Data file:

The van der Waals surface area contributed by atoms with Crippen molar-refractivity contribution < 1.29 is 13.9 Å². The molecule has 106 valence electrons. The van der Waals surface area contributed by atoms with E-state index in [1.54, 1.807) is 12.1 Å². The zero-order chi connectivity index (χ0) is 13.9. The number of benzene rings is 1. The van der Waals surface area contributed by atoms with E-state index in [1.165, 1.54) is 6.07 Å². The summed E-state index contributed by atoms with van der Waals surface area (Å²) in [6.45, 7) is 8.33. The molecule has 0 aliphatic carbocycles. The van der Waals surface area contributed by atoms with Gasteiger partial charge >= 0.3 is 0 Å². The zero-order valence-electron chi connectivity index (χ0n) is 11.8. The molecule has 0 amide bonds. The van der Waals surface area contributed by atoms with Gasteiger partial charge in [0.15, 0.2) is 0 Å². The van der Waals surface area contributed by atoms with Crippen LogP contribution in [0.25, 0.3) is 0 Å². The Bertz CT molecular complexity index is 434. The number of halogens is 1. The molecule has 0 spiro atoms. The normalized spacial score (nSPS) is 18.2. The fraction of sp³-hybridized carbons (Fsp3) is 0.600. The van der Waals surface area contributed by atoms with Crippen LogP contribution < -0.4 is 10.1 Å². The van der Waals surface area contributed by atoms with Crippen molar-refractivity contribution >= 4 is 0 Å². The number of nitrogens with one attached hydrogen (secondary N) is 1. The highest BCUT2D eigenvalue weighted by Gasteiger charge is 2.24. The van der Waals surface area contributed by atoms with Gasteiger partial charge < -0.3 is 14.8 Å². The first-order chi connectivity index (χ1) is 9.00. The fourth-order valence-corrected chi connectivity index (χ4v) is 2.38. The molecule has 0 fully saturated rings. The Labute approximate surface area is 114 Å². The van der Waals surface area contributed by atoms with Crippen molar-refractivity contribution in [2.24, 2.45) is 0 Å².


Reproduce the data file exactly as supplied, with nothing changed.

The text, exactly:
The van der Waals surface area contributed by atoms with Crippen molar-refractivity contribution < 1.29 is 13.9 Å². The molecule has 106 valence electrons. The van der Waals surface area contributed by atoms with E-state index in [1.54, 1.807) is 12.1 Å². The zero-order chi connectivity index (χ0) is 13.9. The number of benzene rings is 1. The van der Waals surface area contributed by atoms with E-state index in [1.165, 1.54) is 6.07 Å². The summed E-state index contributed by atoms with van der Waals surface area (Å²) in [6.45, 7) is 8.33. The molecule has 0 aliphatic carbocycles. The van der Waals surface area contributed by atoms with Gasteiger partial charge >= 0.3 is 0 Å². The zero-order valence-electron chi connectivity index (χ0n) is 11.8. The molecule has 0 amide bonds. The van der Waals surface area contributed by atoms with Gasteiger partial charge in [0.15, 0.2) is 0 Å². The van der Waals surface area contributed by atoms with Crippen LogP contribution in [0.25, 0.3) is 0 Å². The Bertz CT molecular complexity index is 434. The number of halogens is 1. The molecule has 0 spiro atoms. The normalized spacial score (nSPS) is 18.2. The fraction of sp³-hybridized carbons (Fsp3) is 0.600. The van der Waals surface area contributed by atoms with Crippen LogP contribution < -0.4 is 10.1 Å². The van der Waals surface area contributed by atoms with Crippen molar-refractivity contribution >= 4 is 0 Å². The number of nitrogens with one attached hydrogen (secondary N) is 1. The highest BCUT2D eigenvalue weighted by Gasteiger charge is 2.24. The van der Waals surface area contributed by atoms with Gasteiger partial charge < -0.3 is 14.8 Å². The first-order chi connectivity index (χ1) is 9.00. The fourth-order valence-corrected chi connectivity index (χ4v) is 2.38. The molecule has 0 fully saturated rings. The Labute approximate surface area is 114 Å². The van der Waals surface area contributed by atoms with Crippen molar-refractivity contribution in [2.24, 2.45) is 0 Å².